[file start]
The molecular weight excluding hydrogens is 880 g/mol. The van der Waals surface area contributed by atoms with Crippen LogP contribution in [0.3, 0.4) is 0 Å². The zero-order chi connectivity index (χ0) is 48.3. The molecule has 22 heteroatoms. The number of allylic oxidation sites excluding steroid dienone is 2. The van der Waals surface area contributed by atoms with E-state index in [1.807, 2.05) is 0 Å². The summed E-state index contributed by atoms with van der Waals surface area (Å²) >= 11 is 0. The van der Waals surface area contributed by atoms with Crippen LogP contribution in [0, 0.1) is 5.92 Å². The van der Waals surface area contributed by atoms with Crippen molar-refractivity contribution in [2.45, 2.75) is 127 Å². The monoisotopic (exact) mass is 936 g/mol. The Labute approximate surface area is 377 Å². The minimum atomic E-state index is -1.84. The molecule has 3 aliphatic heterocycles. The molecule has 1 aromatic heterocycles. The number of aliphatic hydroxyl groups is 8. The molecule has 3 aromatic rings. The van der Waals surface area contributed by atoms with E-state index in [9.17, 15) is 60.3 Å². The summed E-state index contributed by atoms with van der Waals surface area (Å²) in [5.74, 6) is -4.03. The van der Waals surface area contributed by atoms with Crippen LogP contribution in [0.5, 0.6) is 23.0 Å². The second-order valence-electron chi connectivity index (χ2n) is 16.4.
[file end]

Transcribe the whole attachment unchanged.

The molecular weight excluding hydrogens is 880 g/mol. The van der Waals surface area contributed by atoms with Crippen LogP contribution in [0.3, 0.4) is 0 Å². The zero-order chi connectivity index (χ0) is 48.3. The molecule has 22 heteroatoms. The number of allylic oxidation sites excluding steroid dienone is 2. The van der Waals surface area contributed by atoms with E-state index in [1.807, 2.05) is 0 Å². The summed E-state index contributed by atoms with van der Waals surface area (Å²) >= 11 is 0. The van der Waals surface area contributed by atoms with Crippen LogP contribution in [0, 0.1) is 5.92 Å². The van der Waals surface area contributed by atoms with Crippen molar-refractivity contribution in [2.45, 2.75) is 127 Å². The monoisotopic (exact) mass is 936 g/mol. The Labute approximate surface area is 377 Å². The minimum atomic E-state index is -1.84. The molecule has 3 aliphatic heterocycles. The molecule has 1 aromatic heterocycles. The number of aliphatic hydroxyl groups is 8. The molecule has 3 aromatic rings. The van der Waals surface area contributed by atoms with E-state index in [9.17, 15) is 60.3 Å². The summed E-state index contributed by atoms with van der Waals surface area (Å²) in [5.74, 6) is -4.03. The van der Waals surface area contributed by atoms with Crippen LogP contribution in [0.5, 0.6) is 23.0 Å². The second-order valence-electron chi connectivity index (χ2n) is 16.4.